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Unformatted text preview: Energy Energy Efficient Circuit Design and the Future of Power Delivery Greg Taylor EPEPS 2009 Outline Outline • Looking back • Energy efficiency in CMOS • Side effects • Suggestions • Conclusion Energy Efficient Circuit Design and the Future of Power Delivery 2 Looking Looking Back • Microprocessor scaling has been a topic of interest both at EPEP and to the IC design community in general – MOS scaling helps set our expectations for scaling helps the the future – Microprocessors tend to bound the high power density edge of the product space Energy Efficient Circuit Design and the Future of Power Delivery 3 EPEP EPEP 2003 • In his “Architecting Interconnect” address, Peter Hofstee identified the major challenges facing microprocessors: – – – – Software inertia I/O bandwidth Power delivery Cooling • The future is simpler architecture and more cores Energy Efficient Circuit Design and the Future of Power Delivery 4 SPI SPI 2004 • In my “Design Challenges of the 90 nm Pentium® 4 Processor” address highlighted similar issues: – – – – Power delivery Cooling Variation Gate leakage • But scaling will continue Energy Efficient Circuit Design and the Future of Power Delivery 5 Power Power density vs CD 1000 Rocket Nozzle Nuclear Reactor 100 W/cm2 Pentium® II processor 10 Pentium® 4 processor Core 2 Duo® processor Pentium® III processor Hot Plate Pentium® Pro processor Atom™ Processor Pentium® processor i486 i386 1 10 1 0.1 0.01 CD (µm) Energy Efficient Circuit Design and the Future of Power Delivery 6 Energy Energy Efficiency in CMOS • CMOS power is determined by C, V, f: – Power ~ CV2f + IleakV • Process technology can improve C • Reducing V reduces performance reduces • Delay ~ C * Vcc/(Vcc – Vt)α Vcc/(Vcc • But it reduces power even faster – Ileak is also a function of V Energy Efficient Circuit Design and the Future of Power Delivery 7 Frequency Frequency and Power Measurements Maximum Frequency (MHz) 104 103 102 101 1 0.2 101 1 10 10-1 10-2 1.4 Total Power (mW) 8 65nm CMOS, 50°C 102 0.4 0.6 0.8 1.0 1.2 Supply Voltage (V) • From: A 320mV 56µW 411GOPS/Watt UltraUltra-Low Voltage Motion Estimation Accelerator in 65nm CMOS – ISSCC ‘08 EnergyEnergy-Efficiency Measurements 375 300 225 150 75 0 0.2 0.4 0.6 0.8 1.0 Supply Voltage (V) 1.2 320mV 9.6X 10-1 10-2 1.4 1 Active Leakage Power (mW) (mW) 9 450 Energy Energy Efficiency (GOPS/Watt) (GOPS/Watt) 65nm CMOS, 50°C 101 • From: A 320mV 56µW 411GOPS/Watt UltraUltra-Low Voltage Motion Estimation Accelerator in 65nm CMOS – ISSCC ‘08 10 Voltage Voltage Scaling Voltage (V) 5 4 3 2 0.7x/gen 1 2000 1000 800 500 350 250 180 130 90 65 45 CD (nm) • Voltage scaling has slowed on recent technologies – This is the technology maximum voltage Energy Efficient Circuit Design and the Future of Power Delivery 10 Side Side Effects • Reduced voltage operation increases sensitivity to temperature and within die variation – RDF sensitivity of state elements is increased increased requiring redesign or larger sizes – SRAM Vmin tends to increase on more aggressive technologies – Combinatorial delay variation is increased Energy Efficient Circuit Design and the Future of Power Delivery 11 Temperature Temperature Induced Variations 104 Maximum Frequency (MHz) (MHz) 103 110°C 102 50°C 0°C 101 1 0.2 ±2X 65nm CMOS Typical Die Measurements ±5% Frequency variation across across 0-110°C 320mV 0.4 0.6 0.8 1.0 Supply Supply Voltage (V) 1.2 1.4 • Frequency variation across 0-110°C: 0– Increases from ±5% at 1.2V to ±2X at 320mV Energy Efficient Circuit Design and the Future of Power Delivery 12 Low Low Voltage Process Variations Normalized Distribution 1 65nm CMOS Monte Carlo Simulations, 50°C 1.2V ±18% ±2X 320mV 0 0.5 Frequency variation across fast-slow skews fast- 1.0 1.5 Normalized Frequency 2.0 ● Frequency variation across fast-slow skews: fastskews: ● Increases from ±18% at 1.2V to ±2X at 320mV Energy Efficient Circuit Design and the Future of Power Delivery 13 Supply Supply Voltage Compensation Frequency (MHz) 42 28 23MHz 14 0 0 50 110 Temperature (°C) Frequency (MHz) 56 65nm CMOS, 320mV Typical Die 56 42 28 14 0 Slow Typical Fast Process Skew 23MHz 65nm CMOS, 320mV, 50°C • Adjust supply voltage to maintain constant performance • ±50mV adjustment about 320mV: Nominal Nominal 23MHz performance sustained across 0-110°C 0and fast-slow skews fastEnergy Efficient Circuit Design and the Future of Power Delivery 14 Other Other Side Effects • Very low power delivery impedance • Granularity: Each core may differ • Stability of state elements: Vmin – Some invention needed • Test – Adaptation to performance, Vmin – Slowest low voltage operation is at cold – Do we need to operate across the supply range? Energy Efficient Circuit Design and the Future of Power Delivery 15 Suggestions Suggestions • Take advantage of many cores • Use fine grained power management to overcome within die variations • On die/pkg, point of load regulation • Adaptation is a test challenge Power VR VR VR VR VR VR Core Core Core Core Core Core I/O Energy Efficient Circuit Design and the Future of Power Delivery 16 How How Will This Change Power Delivery? • Regulator inefficiency moves on die + Under the big heat sink – But the hot spot gets hotter + Reducing voltage wherever possible reduces reduces overall power Energy Efficient Circuit Design and the Future of Power Delivery 17 How How Will This Change Power Delivery? • Eliminate multiple regulators from the motherboard + Fewer components + Higher voltage, lower current requirements Energy Efficient Circuit Design and the Future of Power Delivery 18 How How Will This Change Power Delivery? • Regulators are constant power loads – Which means negative input impedance + Power supply and package designers still have have interesting work to do Energy Efficient Circuit Design and the Future of Power Delivery 19 How How Will This Change Power Delivery? • Regulators will be needed inside the die/package – Need to deal with “high” voltages and precision precision analog electronics on microprocessors microprocessors + New power management opportunities will arise Energy Efficient Circuit Design and the Future of Power Delivery 20 Conclusion Conclusion • Power delivery, cooling, and variation are still challenges for many core chips • Power efficient performance has become become a key processor metric • Operation at very low supply voltage offers significant improvement in power efficiency • These combine well with the previously identified many core direction Energy Efficient Circuit Design and the Future of Power Delivery 21 Conclusion Conclusion (cont) • Low voltage operation significantly exacerbates within die variation • Distributed, on die supply regulation can can compensate for this variation – Bringing new design, manufacturing, and test challenges Energy Efficient Circuit Design and the Future of Power Delivery 22 Thank Thank You Energy Efficient Circuit Design and the Future of Power Delivery ...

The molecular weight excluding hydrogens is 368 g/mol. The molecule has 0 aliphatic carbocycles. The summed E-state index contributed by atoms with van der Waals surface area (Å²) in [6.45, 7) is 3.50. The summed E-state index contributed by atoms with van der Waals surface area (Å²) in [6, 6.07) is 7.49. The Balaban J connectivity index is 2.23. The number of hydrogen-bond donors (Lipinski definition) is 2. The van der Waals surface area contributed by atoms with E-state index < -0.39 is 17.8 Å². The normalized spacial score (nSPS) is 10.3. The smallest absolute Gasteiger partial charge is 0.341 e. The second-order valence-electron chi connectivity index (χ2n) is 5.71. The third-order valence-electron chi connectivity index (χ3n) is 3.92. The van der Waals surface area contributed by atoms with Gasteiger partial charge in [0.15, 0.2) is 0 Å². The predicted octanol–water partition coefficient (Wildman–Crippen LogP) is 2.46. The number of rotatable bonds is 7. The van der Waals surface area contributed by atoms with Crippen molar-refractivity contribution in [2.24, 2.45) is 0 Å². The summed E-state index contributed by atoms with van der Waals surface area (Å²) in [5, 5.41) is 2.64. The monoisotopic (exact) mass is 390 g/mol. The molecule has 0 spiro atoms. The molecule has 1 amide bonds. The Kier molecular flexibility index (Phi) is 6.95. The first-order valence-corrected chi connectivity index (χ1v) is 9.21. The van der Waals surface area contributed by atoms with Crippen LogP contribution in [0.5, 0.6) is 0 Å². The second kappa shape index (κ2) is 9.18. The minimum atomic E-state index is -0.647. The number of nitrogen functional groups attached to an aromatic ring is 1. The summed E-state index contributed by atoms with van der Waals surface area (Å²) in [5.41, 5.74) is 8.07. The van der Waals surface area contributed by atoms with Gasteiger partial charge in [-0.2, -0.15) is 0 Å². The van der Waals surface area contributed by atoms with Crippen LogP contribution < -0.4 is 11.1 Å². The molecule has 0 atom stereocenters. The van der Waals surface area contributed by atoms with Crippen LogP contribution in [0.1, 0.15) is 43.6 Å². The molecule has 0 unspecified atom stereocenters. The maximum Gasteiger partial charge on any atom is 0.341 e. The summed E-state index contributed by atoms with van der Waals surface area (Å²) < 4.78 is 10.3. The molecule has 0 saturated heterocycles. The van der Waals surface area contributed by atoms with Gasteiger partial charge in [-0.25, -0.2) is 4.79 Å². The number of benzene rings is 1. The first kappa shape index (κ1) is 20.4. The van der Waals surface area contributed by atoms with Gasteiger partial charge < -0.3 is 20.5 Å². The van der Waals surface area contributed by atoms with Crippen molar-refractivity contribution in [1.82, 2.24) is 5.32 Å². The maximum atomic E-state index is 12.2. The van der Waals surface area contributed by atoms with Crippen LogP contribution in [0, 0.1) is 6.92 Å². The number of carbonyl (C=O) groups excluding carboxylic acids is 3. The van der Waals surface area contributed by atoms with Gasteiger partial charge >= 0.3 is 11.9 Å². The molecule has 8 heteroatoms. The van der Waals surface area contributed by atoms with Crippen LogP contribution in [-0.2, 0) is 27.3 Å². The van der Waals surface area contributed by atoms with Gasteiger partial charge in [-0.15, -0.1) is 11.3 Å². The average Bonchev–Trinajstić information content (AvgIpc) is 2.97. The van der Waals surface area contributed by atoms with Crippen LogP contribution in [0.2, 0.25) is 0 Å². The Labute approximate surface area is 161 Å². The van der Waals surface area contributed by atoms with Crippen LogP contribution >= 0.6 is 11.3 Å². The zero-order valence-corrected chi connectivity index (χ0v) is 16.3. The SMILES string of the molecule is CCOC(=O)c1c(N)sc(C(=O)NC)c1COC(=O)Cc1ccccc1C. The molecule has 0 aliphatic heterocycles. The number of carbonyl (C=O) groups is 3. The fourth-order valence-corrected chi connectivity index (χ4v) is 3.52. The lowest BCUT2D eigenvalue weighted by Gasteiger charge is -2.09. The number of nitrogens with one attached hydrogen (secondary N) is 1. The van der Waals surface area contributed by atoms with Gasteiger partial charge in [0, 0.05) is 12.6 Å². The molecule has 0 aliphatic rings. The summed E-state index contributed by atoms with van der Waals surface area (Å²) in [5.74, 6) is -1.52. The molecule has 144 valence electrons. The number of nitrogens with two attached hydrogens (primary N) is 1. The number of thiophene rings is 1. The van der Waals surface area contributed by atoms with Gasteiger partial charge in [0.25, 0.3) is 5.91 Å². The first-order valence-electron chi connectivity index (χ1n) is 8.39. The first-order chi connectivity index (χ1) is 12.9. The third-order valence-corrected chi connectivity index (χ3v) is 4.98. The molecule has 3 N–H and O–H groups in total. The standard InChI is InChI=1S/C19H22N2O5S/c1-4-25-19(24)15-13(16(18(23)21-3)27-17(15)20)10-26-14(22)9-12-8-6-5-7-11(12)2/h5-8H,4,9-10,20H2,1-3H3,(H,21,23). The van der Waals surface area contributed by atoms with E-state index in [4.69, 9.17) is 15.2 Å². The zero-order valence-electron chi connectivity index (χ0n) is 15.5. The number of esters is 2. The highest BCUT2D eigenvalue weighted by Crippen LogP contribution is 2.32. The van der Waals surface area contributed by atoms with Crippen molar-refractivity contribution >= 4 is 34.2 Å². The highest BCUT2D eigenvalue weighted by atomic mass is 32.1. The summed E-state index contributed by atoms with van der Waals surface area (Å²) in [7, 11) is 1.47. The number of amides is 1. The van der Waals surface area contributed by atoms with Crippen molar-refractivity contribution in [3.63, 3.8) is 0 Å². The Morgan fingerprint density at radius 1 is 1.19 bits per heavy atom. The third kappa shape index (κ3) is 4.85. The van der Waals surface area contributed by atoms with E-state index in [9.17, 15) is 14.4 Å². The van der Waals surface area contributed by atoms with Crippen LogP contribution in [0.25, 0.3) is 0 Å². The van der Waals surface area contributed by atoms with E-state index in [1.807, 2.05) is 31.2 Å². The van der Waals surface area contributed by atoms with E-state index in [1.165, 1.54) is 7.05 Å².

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This note was uploaded on 03/13/2010 for the course CSE cse241a taught by Professor Cheng during the Spring '10 term at UCSD.